If you have been a long-time follower of this blog, you know that I often wax nostalgic about past holiday travels. At least five out of my last 15 Thanksgivings have been spent in Mexico, and those particular Turkey Days remain especially memorable. For all of my holiday travel blog recollections however – Scandinavia in 2010, Rome in 2008-09, East Tennessee in 2011, Québec in 2008, London in 2006 – I have never actually written in much detail about any of my holidays spent in Mexico…until now.
Thanksgiving in Puebla, Mexico (2003)
My love affair with Mexico has lasted for many years. It was over 12 years ago, in April of 2003, when I made my second trip to Mexico City, with my eyes set on an extended weekend destination one hour to the south of DF: Cuernavaca.
Often called the “City of Eternal Spring,” Cuernavaca sits in a 5,000-foot valley south of Mexico City’s volcanic southern slopes, and features a wonderful year-round climate. Cuernavaca has been a long-time weekend destination for many wealthy Chilangos (Mexico City residents), and I’ve heard – but have not been able to verify – that Cuernavaca has more swimming pools per capita than anywhere else in the world. Fun fact: according to Wikipedia, the Shah of Iran once had a house in Cuernavaca!
I was up late the other night, channel surfing like a zombie, when I stumbled upon the 2002 film Once upon a Time in Mexico. This action movie, the third in director Robert Rodriguez’s El Mariachi trilogy, packs more plot into its 100 minutes than four normal action movies.
I decided to watch the remainder of Once upon a Time in Mexico, and came into the film at the beginning of the movie’s climactic shoot ’em up. I did a double-take, however, when the University of Guanajuato’s main building flashed across the screen. This building, located in Guanajuato, 4.5 hours north of Mexico City, features one of the country’s most recognizable exterior façades. I already knew that portions of the movie were shot in the mid-sized cities of Querétaro and San Miguel de Allende, but I was not previously aware of lovely Guanajuato being another film location.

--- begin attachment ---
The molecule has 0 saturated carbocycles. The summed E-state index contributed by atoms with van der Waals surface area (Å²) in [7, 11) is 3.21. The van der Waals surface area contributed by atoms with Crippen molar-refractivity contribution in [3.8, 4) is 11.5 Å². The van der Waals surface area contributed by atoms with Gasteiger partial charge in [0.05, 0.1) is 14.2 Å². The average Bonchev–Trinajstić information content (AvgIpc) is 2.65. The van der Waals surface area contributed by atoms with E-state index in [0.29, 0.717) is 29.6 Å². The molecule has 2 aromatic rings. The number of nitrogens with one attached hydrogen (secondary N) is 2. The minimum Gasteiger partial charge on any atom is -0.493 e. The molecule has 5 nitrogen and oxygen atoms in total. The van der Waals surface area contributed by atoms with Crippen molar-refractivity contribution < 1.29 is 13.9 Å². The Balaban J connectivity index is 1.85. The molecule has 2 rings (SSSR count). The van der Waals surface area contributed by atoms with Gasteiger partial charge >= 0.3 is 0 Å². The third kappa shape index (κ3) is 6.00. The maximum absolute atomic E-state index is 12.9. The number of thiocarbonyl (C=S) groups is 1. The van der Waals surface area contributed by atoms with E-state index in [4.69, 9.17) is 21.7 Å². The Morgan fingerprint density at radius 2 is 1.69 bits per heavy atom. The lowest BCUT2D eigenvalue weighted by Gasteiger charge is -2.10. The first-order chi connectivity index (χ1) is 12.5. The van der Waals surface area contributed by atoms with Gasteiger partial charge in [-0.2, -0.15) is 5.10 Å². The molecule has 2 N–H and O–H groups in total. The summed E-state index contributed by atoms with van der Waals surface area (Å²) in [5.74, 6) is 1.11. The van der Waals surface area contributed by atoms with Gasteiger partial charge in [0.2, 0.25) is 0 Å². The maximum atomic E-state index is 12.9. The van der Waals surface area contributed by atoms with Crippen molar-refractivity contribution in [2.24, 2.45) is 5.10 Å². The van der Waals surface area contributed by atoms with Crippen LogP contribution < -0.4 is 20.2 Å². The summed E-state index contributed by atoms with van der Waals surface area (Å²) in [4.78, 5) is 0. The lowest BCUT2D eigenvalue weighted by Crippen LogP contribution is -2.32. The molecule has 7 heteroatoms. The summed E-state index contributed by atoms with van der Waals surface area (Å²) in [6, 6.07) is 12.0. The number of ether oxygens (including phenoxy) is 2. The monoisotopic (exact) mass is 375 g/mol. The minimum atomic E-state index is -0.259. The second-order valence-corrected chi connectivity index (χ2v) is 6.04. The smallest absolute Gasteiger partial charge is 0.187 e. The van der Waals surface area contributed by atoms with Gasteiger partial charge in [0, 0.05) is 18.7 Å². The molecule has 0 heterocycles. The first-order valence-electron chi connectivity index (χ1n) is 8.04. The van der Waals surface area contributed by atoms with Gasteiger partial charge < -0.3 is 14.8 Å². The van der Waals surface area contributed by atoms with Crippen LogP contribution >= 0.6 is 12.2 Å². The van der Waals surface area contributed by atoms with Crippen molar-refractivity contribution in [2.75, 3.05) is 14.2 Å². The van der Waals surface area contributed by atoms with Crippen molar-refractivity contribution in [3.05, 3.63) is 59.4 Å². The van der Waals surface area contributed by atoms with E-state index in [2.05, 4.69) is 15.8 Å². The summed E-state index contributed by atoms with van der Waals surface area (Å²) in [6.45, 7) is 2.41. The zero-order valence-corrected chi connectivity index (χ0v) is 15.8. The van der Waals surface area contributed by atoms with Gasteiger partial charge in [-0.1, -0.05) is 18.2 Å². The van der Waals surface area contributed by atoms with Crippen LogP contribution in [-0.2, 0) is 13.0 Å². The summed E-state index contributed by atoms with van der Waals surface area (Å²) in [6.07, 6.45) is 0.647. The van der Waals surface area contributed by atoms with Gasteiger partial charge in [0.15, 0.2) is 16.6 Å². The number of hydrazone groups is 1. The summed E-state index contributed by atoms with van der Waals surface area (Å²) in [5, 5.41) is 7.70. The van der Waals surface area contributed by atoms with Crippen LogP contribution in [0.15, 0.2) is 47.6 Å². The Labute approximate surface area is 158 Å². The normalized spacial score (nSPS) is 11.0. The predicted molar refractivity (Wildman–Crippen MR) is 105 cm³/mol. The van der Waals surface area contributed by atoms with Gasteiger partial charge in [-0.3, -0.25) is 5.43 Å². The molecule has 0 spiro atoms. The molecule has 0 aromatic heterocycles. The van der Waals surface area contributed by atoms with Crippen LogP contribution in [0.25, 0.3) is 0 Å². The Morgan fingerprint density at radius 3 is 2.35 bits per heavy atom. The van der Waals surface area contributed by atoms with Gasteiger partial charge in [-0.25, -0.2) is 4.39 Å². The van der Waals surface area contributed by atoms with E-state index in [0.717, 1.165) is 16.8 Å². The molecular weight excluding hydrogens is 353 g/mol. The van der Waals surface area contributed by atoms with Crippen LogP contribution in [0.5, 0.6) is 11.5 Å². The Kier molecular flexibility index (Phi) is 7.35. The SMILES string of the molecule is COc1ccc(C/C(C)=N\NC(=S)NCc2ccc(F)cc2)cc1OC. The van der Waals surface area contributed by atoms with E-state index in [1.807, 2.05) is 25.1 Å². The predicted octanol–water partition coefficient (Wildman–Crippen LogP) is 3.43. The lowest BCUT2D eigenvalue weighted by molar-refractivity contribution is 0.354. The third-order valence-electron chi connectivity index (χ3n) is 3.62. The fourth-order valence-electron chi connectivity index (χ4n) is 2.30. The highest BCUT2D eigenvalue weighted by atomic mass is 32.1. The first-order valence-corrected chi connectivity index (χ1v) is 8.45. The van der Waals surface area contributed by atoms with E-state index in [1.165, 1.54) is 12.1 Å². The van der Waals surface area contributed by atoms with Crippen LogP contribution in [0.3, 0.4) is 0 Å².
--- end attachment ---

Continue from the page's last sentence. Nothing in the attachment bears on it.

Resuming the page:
As a teacher I was always discouraged from forming friendships with my students, and for all the right reasons. I see no reason, however, why I cannot pursue friendships, Facebook connections, and the like once I am no longer a teacher – and certainly once I no longer work for the language school that provides lessons to said student(s). So when Yolanda, a former student of mine, suggested that she would like for me to spend one weekend day to meet her family and spend some time speaking English with her children, I felt obliged to say “yes.”
We choose last Sunday as the date and Tepotzotlán as the place. Tepotzotlán is just north of Mexico City – a proper small town and another “Pueblo Mágico” in Mexico’s tourism crown. The “magical town” of roughly 39,000 people is famous for two things: barbacoa (barbecued lamb) and el Museo Nacional del Virreinato (the National Vice-Regal Museum).
I read a terrific CNN blog entry Wednesday about America’s (and the world’s, but mostly America’s) misconceptions about Mexico, their muyyy complicated neighbor to the south. The link is below:
I wanted to digest the article for a day or two before offering my own opinion. I encourage you to read it yourself. It is insightful and generally accurate, although I partially disagree with one of author Ravi Agrawal’s major points. He comments that the BRIC countries of Brazil, Russia, India, and China should make way for four other, less-respected, faster-rising countries: Mexico, Indonesia, Turkey, and South Korea. A well-intended observation, but he’s being too generous with some of the aforementioned countries – and not generous enough with others.